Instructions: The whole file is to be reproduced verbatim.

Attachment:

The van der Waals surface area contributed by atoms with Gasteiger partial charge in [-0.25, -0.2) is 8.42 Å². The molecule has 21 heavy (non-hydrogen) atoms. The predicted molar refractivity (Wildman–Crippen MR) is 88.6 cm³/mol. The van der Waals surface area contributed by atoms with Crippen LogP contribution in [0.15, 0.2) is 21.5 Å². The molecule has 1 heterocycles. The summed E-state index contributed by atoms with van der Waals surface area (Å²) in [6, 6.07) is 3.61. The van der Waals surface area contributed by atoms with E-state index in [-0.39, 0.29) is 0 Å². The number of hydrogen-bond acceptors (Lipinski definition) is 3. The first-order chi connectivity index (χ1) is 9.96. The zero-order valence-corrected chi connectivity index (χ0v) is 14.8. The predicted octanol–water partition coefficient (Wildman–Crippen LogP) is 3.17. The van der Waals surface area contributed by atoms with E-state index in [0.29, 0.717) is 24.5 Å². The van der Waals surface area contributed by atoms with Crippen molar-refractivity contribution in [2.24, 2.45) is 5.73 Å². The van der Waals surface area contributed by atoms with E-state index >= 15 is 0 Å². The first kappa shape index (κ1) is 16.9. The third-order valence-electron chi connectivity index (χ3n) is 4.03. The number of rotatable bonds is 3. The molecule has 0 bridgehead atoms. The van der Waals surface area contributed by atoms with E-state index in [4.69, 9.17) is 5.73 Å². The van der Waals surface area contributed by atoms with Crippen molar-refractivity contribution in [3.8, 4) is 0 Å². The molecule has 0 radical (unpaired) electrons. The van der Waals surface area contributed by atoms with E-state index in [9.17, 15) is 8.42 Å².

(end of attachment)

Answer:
The van der Waals surface area contributed by atoms with Gasteiger partial charge in [-0.25, -0.2) is 8.42 Å². The molecule has 21 heavy (non-hydrogen) atoms. The predicted molar refractivity (Wildman–Crippen MR) is 88.6 cm³/mol. The van der Waals surface area contributed by atoms with Crippen LogP contribution in [0.15, 0.2) is 21.5 Å². The molecule has 1 heterocycles. The summed E-state index contributed by atoms with van der Waals surface area (Å²) in [6, 6.07) is 3.61. The van der Waals surface area contributed by atoms with E-state index in [-0.39, 0.29) is 0 Å². The number of hydrogen-bond acceptors (Lipinski definition) is 3. The first-order chi connectivity index (χ1) is 9.96. The zero-order valence-corrected chi connectivity index (χ0v) is 14.8. The predicted octanol–water partition coefficient (Wildman–Crippen LogP) is 3.17. The van der Waals surface area contributed by atoms with E-state index in [0.29, 0.717) is 24.5 Å². The van der Waals surface area contributed by atoms with Crippen molar-refractivity contribution in [2.24, 2.45) is 5.73 Å². The van der Waals surface area contributed by atoms with E-state index >= 15 is 0 Å². The first kappa shape index (κ1) is 16.9. The third-order valence-electron chi connectivity index (χ3n) is 4.03. The number of rotatable bonds is 3. The molecule has 0 bridgehead atoms. The van der Waals surface area contributed by atoms with E-state index in [4.69, 9.17) is 5.73 Å². The van der Waals surface area contributed by atoms with Crippen molar-refractivity contribution in [3.8, 4) is 0 Å². The molecule has 0 radical (unpaired) electrons. The van der Waals surface area contributed by atoms with E-state index in [9.17, 15) is 8.42 Å².